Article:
§ 10. Mrs. Barbara Castle
asked the President of the Board of Trade what articles have been freed from price control by his Department since the present Government took office.
§ Mr. P. Thorneycroft
With the hon. Member's permission, I will circulate a list in the OFFICIAL REPORT.
§ Mrs. Castle
Does the right hon. Gentleman's reply indicate that the list is so extensive that it has to be published rather than read out in this House, and will he not agree that at a time when, by cutting imports, we are reducing supplies, this is another betrayal of the Government's promise in the Election to keep down the cost of living and to protect the consumer?
§ Mr. Thorneycroft
I am glad to say that the list involves some 27 classes of goods. It was put into effect by seven Orders. In many cases the prices have gone down rather than up. The whole operation was carried out in consultation with the Central Price Regulation Committee.
§ Mrs. Castle
Can the right hon. Gentleman give the House some examples where prices have gone down and an indication of what guarantee he has that they will not go up as a result of the policy of the Government?
§ Captain J. A.. Duncan
Was not the object of de-controlling these articles to encourage competition and thus reduce prices?
§ Mr. A. G. Bottomley
In present circumstances, if necessary, would the right hon. Gentleman re-introduce price control?
§ Mr. Thorneycroft
Certainly. I will watch the position constantly. If there were a need for price control we should impose it; but it is foolish to use price control when market conditions do not call for it.
Following is the list:A. Goods controlled by Maximum Price Orders made under the Goods and Services (Price Control) Act, 1941, and under Defence Regulation 55AB:
- Certain non-utility apparel.
- Knitting wools.
- Standard wedding rings.
- Alarm clocks.
- Watch straps and chains sold separately from watches.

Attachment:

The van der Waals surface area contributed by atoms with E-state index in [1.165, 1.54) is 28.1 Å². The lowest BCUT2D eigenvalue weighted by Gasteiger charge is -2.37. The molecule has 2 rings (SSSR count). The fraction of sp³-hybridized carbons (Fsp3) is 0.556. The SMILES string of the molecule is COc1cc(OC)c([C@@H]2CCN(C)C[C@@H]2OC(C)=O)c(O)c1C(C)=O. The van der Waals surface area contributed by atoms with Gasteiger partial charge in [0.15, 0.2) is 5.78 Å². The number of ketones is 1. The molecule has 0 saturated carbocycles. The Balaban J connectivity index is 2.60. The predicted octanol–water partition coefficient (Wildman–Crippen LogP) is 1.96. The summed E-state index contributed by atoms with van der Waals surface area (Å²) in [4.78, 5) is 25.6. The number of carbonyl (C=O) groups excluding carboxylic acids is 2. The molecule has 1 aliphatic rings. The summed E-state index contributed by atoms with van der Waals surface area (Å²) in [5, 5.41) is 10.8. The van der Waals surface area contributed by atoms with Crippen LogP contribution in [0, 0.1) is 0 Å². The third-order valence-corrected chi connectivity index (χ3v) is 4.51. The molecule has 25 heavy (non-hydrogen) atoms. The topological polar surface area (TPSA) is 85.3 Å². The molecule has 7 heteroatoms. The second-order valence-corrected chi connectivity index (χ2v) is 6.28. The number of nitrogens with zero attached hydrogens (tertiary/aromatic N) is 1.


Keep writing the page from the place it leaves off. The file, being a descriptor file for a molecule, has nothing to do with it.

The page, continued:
- Office stationery, stationers' sundries and pen nibs.
- Portable lamps of all descriptions not operated by electricity or gas (except miners' safety lamps).
- Lighting fittings of a kind used for interior domestic or office lighting, otherwise than by electricity or gas.
- X-ray plates and films.
§ B. Goods formerly controlled under the Prices of Goods (Price Regulated Goods) Order:
- Miscellaneous floor coverings other than carpets and linoleum and printed felt base.
- Dictaphones, calculating machines and other office machinery and cash registers.
- Containers (crates, boxes, bags, cartons, bottles, etc.).
- Paint, distemper, stain, varnish and lacquer.
- Household soaps and soap made up for sale as toilet soap.
- Wrapping paper.
- Paraffin oil, kerosene and turpentine sold by retail for domestic use.
- Hand tools for use by workpeople in the course of their trade.
- Hand-propelled and mechanically-propelled invalid carriages, invalid chairs and invalid tricycles.
- Spectacles and spectacle cases, lorgnettes, pince-nez, monocles and spy glasses.
- Sanitary towels and substitutes therefor.
- Industrial threads and some domestic sewing cottons and threads.
- Home-manufactured carpets other than price control group carpets and coir and sisal mats and matting.
- Oil baize, oil cloth and leather cloth.
- Ropes and twines.
- Sewing machines, component parts thereof and accessories therefor.
- Feathers and down and other upholstery stuffing materials.
§ Note: The prices of certain of these goods remain subject to non-statutory arrangements between the suppliers and the Central Price Regulation Committee or the Board of Trade.